Go to the Globe and Mail homepage

Jump to main navigationJump to main content

BlackBerry settled a lawsuit with Kik Interactive over its BlackBerry Messager program on Oct. 7, 2013. (J.P. MOCZULSKI FOR THE GLOBE AND MAIL)
BlackBerry settled a lawsuit with Kik Interactive over its BlackBerry Messager program on Oct. 7, 2013. (J.P. MOCZULSKI FOR THE GLOBE AND MAIL)

BlackBerry, Kik Interactive settle lawsuit over instant-messaging app Add to ...

BlackBerry Ltd. has settled its lawsuit against Kik Interactive, a company started by one of its former co-op students which developed a rival instant messaging application to its BlackBerry Messenger that eventually surpassed it in popularity.

In a release late Monday, Kik, also based in Waterloo, Ont., announced the two companies reached a settlement last month that ends all legal action between them. Terms of the agreement were not disclosed. A BlackBerry spokesman declined comment, other than to confirm the case was dismissed.

More Related to this Story

BlackBerry had sued Kik for patent infringement, claiming it made “false and/or misleading statements” and caused “confusion” in the market between Kik and BBM.

Kik is the brainchild of Ted Livingston, who worked at BlackBerry for a series of co-op placements while he was an engineering and mechatronics student at the University of Waterloo starting in 2007. He originally developed a music application to work through BBM, the first instant messaging app designed specifically for smartphones. When Apple and Android smartphones began to increase in popularity in the late 2000s, Mr. Livingston tried to convince BlackBerry executives to make BBM available on all platforms.

“They absolutely refused and they said, ‘No, we won’t do that,’” he told The Globe and Mail in a recent interview. “To be fair, from their perspective it was hard. They said, ‘People are buying BlackBerrys for BBM. That was a real risk.”

So he began developing Kik into a BBM-inspired instant messaging app that could be used on any platform. Mr. Livingston claimed in legal documents that he kept BlackBerry informed of his plans and once even told the company, in March 2010, that he would stop developing the Kik app if BlackBerry would expand BBM into a “cross-platform app.” The company held to its original position and Kik launched in fall 2010. It became an immediate hit, registering one million users in its first 15 days.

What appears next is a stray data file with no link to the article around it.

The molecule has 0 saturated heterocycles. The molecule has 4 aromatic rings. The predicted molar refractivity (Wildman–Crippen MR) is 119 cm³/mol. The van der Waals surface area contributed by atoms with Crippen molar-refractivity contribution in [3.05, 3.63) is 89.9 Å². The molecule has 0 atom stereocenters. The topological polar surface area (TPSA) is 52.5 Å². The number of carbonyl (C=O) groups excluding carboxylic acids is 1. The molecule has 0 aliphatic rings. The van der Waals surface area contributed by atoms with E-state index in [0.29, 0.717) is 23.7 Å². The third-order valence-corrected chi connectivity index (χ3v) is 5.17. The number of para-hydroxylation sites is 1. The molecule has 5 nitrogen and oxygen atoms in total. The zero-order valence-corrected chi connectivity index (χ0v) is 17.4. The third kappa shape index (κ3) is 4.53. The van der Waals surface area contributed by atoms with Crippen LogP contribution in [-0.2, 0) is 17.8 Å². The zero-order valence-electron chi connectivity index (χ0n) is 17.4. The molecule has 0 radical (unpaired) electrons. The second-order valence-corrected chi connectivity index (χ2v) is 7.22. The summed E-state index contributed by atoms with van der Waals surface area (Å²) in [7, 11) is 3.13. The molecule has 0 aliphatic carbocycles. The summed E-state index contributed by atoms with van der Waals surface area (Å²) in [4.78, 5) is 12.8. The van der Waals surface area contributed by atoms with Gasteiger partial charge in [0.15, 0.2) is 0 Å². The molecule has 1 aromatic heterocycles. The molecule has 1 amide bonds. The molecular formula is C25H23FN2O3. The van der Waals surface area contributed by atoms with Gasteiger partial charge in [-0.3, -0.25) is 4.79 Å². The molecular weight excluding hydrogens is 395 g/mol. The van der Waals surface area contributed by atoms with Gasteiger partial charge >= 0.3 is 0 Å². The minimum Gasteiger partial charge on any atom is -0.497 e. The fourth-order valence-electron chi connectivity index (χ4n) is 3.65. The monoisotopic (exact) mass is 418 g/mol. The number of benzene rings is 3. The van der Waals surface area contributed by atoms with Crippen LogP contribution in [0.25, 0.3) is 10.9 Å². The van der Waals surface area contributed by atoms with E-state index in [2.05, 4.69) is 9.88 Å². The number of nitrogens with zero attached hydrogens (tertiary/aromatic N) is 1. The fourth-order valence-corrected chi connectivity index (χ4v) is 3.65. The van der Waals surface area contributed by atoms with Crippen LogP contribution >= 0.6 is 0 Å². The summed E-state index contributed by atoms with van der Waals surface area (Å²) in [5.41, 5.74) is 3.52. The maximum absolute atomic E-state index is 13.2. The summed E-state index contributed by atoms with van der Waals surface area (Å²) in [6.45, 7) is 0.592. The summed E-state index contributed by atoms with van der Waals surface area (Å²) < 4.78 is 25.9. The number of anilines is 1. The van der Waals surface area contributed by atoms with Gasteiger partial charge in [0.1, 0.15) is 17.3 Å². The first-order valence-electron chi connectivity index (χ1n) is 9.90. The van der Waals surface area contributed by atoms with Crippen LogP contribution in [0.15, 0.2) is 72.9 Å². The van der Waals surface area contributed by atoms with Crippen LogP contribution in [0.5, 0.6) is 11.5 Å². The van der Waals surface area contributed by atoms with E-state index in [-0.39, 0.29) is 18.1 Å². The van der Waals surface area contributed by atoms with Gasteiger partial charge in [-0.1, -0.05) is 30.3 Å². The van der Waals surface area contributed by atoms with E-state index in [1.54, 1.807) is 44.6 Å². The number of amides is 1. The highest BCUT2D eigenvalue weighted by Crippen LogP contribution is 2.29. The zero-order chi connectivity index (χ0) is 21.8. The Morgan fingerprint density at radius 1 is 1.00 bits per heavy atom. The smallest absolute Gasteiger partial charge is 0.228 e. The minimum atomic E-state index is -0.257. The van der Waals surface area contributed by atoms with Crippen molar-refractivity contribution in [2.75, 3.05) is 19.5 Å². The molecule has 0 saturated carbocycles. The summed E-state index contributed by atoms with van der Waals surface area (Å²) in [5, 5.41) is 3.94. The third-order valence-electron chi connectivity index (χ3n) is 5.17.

BlackBerry then sued Kik in November, 2010, suspending it from its online app store – but failing to stop its surging popularity. Today, Kik has 90 million users, with a focus on youth smartphone users, while BlackBerry has only 60 million. WhatsApp and other rival services are even larger. Meanwhile, mobile instant messaging companies have seen a huge influx of venture capital financing, drawing $212-million (U.S.) for 35 deals in the last year, including a $19.5-million investment for Kik led by US venture capital firm Foundation Capital.

“BBM was the killer app, and chat apps are still the killer apps of consumer smartphones,” Mr. Livingston said. “I think if RIM had spun BBM out of the company and let an independent company run with it [as a cross-platform service] it would be big enough to rival Facebook.”

The success of Kik and other cross-platform instant messengers eventually did compel a group of BlackBerry executives, led by former co-CEO Jim Balsillie, to push internally to make BBM accessible on all platforms and to market it among a suite of services to wireless carriers. The plan was intended to help carriers fight against the steady erosion of their text messaging revenues to “over-the-top” apps which allowed users to communicate via their smartphones without providing carriers with additional revenues. For RIM, it represented a chance to protect and grow its high-margin services business.

But the plan split the senior leaders of BlackBerry over fears that opening up BBM would cut into handset sales, and one of the chief opponents, Thorsten Heins, killed the plan shortly after becoming CEO in early 2012. Mr. Balsillie subsequently resigned from the board as a result of that decision.

BlackBerry finally got around to launching BBM for Android and Apple, but the launch, planned for earlier this fall, has been delayed. Many market observers agree that BBM likely would have been the dominant instant messaging service had it gone cross-platform much earlier and that its latest ploy may not be enough to make up for lost time.

“I think there’s a good chance they could have owned this market” by going cross-platform earlier, Canadian venture capital investor Matt Golden said. “BBM was far and away the leader in over-the-top messaging. They helped define the category.” Now, he said, “It would be an uphill battle” for BBM to regain its once-dominant position.

In an e-mailed statement, Mr. Livingston said “It’s great to finally close this chapter in Kik’s history.”

 

Editor's Note: The name of the firm that led Kik's $19.5-million investment has been corrected in the online version of this story.

Follow on Twitter: @SeanSilcoff

In the know

Most popular video »

Highlights

More from The Globe and Mail

Most Popular Stories